If your company doesn’t have a paid time off policy in place, here’s why you should consider creating one — plus what you should cover in yours.
There’s one in every company: the last minute vacation requester. Either they’ve found a great deal online that requires they hop on the plane tomorrow, or they forgot to mention they planned on taking the kids to an amusement park excursion 6 months ago. Whatever the reason, they need vacation time off and they need it now. Not to be confused with those who are unexpectedly called out of time for a family crisis, these employees are either impulse travelers or bad planners, but their problem becomes your emergency.
How you handle these urgent requests depends on several factors. If you have a paid time off policy in place, it may outline guidelines with the amount of advance notice required to take time off. If not, it might be a good idea to update your policy with this included. With no policy, you may have to weigh the benefits versus the risk when you determine whether the request will be granted or denied.
You’re within your rights to require notice
You are well within your rights as an employer to require staff members to provide sufficient notice of time off, particularly if their absence will disrupt your business. If the only payroll processor asks for the week off when payroll is run, the rest of the company will suffer. If they’ve trained someone to handle the run in their place, it wouldn’t be problematic. You have the right to deny the request, but the fallout may not be worthwhile.
As you make your decision, look at the impact the absence will have on others. Will you be able to work, temporarily, without them? Will others be able to pick up the slack? Everyone entitled to earned vacation should be allowed to use it. Keeping employees from using their paid time off is a morale crusher and typically results in burned out, low performing staff members.
It may be in your interest to allow time off; ask employees to help make sure it doesn’t bring your operation to a standstill. For employees who work mostly independently, there may be no impact on others. For those who are a part of teams, there may be a ripple effect of lost production. You may want to ask those staff members and their managers to help find a way to allow the time off. If it’s not feasible, due to deadlines and other factors, the decision will be made for you. If it is, consider allowing the time off.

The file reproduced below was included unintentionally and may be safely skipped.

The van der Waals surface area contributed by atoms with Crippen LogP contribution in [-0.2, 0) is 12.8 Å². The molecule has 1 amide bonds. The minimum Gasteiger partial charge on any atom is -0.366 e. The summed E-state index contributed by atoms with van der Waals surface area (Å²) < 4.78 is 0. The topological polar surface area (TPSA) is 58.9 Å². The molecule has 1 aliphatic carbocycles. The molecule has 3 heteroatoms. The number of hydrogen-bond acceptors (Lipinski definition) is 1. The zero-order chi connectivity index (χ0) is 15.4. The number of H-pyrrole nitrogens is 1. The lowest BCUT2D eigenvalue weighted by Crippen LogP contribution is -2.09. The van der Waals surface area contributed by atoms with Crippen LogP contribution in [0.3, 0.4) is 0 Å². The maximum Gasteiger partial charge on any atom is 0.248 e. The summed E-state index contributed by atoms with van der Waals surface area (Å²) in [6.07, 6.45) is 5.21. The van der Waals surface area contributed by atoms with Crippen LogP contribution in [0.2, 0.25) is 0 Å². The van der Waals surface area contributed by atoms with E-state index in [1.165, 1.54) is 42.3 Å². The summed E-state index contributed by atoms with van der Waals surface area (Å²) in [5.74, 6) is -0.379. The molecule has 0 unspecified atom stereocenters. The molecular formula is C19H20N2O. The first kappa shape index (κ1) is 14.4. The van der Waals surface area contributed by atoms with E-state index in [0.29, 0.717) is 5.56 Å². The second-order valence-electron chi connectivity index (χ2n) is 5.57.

Set a precedent
A big consideration when allowing last minute time off requests is that they become the norm, rather than the exception. If you allow one employee to do it, it will be hard to refuse the next. That can put your organization in constant crisis aversion mode, trying to find coverage for single or multiple employees who decide “it’s time for me to fly.” For this reason alone, denying last minute requests might be a best business practice. If you do allow it, the next step may be to create a policy against the practice, but you might want to wait to put it into effect. Allowing one employee to take a last minute trip, then writing a policy that denies that right to another employee who asks 2 days later for the same accommodation might be problematic.
Define “last minute”
Defining your rules in advance is key and sticking to them across all levels of employees is critical.
For some organizations, less than a week’s notice is considered a last minute request. For others, a longer lead time is required. Defining your rules in advance is key and sticking to them across all levels of employees is critical. You will not want to allow management level staff members to take off without notice, then deny others the right to do so. This could be considered discriminatory or disparate treatment. Once you’ve established a rule, equitable enforcement is required.
When employees call in that they’re heading to the airport that morning, you have few options. They’re not coming in, and you’ll be spending the day covering for them or finding coverage. Without a policy in place, you have the option of terminating them, but might want to delay the decision until cooler heads prevail. In the heat of the moment, you might not be carefully weighing their overall value to the company versus a few days’ inconvenience. Take time to determine whether they’re an asset on the whole and, if you decide to continue their employment, warn them this will be a one-off situation. You can tell them the next time they don’t provide at least a week (or more) notice, will be their last week’s employment with your company.